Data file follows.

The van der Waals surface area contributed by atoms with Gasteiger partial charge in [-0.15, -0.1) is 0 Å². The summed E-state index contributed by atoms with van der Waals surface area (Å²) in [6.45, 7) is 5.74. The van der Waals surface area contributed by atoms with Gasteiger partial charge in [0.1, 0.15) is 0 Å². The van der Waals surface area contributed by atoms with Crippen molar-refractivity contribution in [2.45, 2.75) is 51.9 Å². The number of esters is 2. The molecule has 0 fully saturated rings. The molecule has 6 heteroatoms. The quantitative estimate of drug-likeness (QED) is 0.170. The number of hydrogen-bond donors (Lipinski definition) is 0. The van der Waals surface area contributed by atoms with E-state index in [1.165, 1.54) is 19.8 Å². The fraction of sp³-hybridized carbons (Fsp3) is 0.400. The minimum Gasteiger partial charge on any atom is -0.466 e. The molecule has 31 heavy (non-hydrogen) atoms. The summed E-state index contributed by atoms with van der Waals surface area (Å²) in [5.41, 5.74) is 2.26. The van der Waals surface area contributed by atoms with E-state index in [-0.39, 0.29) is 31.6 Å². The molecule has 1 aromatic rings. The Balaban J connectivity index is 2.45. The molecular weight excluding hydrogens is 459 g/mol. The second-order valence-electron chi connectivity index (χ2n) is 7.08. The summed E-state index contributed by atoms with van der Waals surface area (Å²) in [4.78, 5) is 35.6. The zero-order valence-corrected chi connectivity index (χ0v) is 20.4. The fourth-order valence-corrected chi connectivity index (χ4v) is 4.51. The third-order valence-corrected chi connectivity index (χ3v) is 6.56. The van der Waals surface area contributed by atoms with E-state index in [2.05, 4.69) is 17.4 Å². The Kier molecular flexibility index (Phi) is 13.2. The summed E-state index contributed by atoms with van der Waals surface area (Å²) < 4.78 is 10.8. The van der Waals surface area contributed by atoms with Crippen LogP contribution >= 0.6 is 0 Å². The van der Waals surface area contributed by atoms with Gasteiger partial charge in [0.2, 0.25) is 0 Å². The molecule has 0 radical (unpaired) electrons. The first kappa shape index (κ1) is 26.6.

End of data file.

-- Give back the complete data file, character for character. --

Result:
The van der Waals surface area contributed by atoms with Gasteiger partial charge in [-0.15, -0.1) is 0 Å². The summed E-state index contributed by atoms with van der Waals surface area (Å²) in [6.45, 7) is 5.74. The van der Waals surface area contributed by atoms with Gasteiger partial charge in [0.1, 0.15) is 0 Å². The van der Waals surface area contributed by atoms with Crippen molar-refractivity contribution in [2.45, 2.75) is 51.9 Å². The number of esters is 2. The molecule has 0 fully saturated rings. The molecule has 6 heteroatoms. The quantitative estimate of drug-likeness (QED) is 0.170. The number of hydrogen-bond donors (Lipinski definition) is 0. The van der Waals surface area contributed by atoms with E-state index in [1.165, 1.54) is 19.8 Å². The fraction of sp³-hybridized carbons (Fsp3) is 0.400. The minimum Gasteiger partial charge on any atom is -0.466 e. The molecule has 31 heavy (non-hydrogen) atoms. The summed E-state index contributed by atoms with van der Waals surface area (Å²) in [5.41, 5.74) is 2.26. The van der Waals surface area contributed by atoms with E-state index in [-0.39, 0.29) is 31.6 Å². The molecule has 1 aromatic rings. The Balaban J connectivity index is 2.45. The molecular weight excluding hydrogens is 459 g/mol. The second-order valence-electron chi connectivity index (χ2n) is 7.08. The summed E-state index contributed by atoms with van der Waals surface area (Å²) in [4.78, 5) is 35.6. The zero-order valence-corrected chi connectivity index (χ0v) is 20.4. The fourth-order valence-corrected chi connectivity index (χ4v) is 4.51. The third-order valence-corrected chi connectivity index (χ3v) is 6.56. The van der Waals surface area contributed by atoms with E-state index in [2.05, 4.69) is 17.4 Å². The Kier molecular flexibility index (Phi) is 13.2. The summed E-state index contributed by atoms with van der Waals surface area (Å²) < 4.78 is 10.8. The van der Waals surface area contributed by atoms with Crippen LogP contribution >= 0.6 is 0 Å². The van der Waals surface area contributed by atoms with Gasteiger partial charge in [0.2, 0.25) is 0 Å². The molecule has 0 radical (unpaired) electrons. The first kappa shape index (κ1) is 26.6.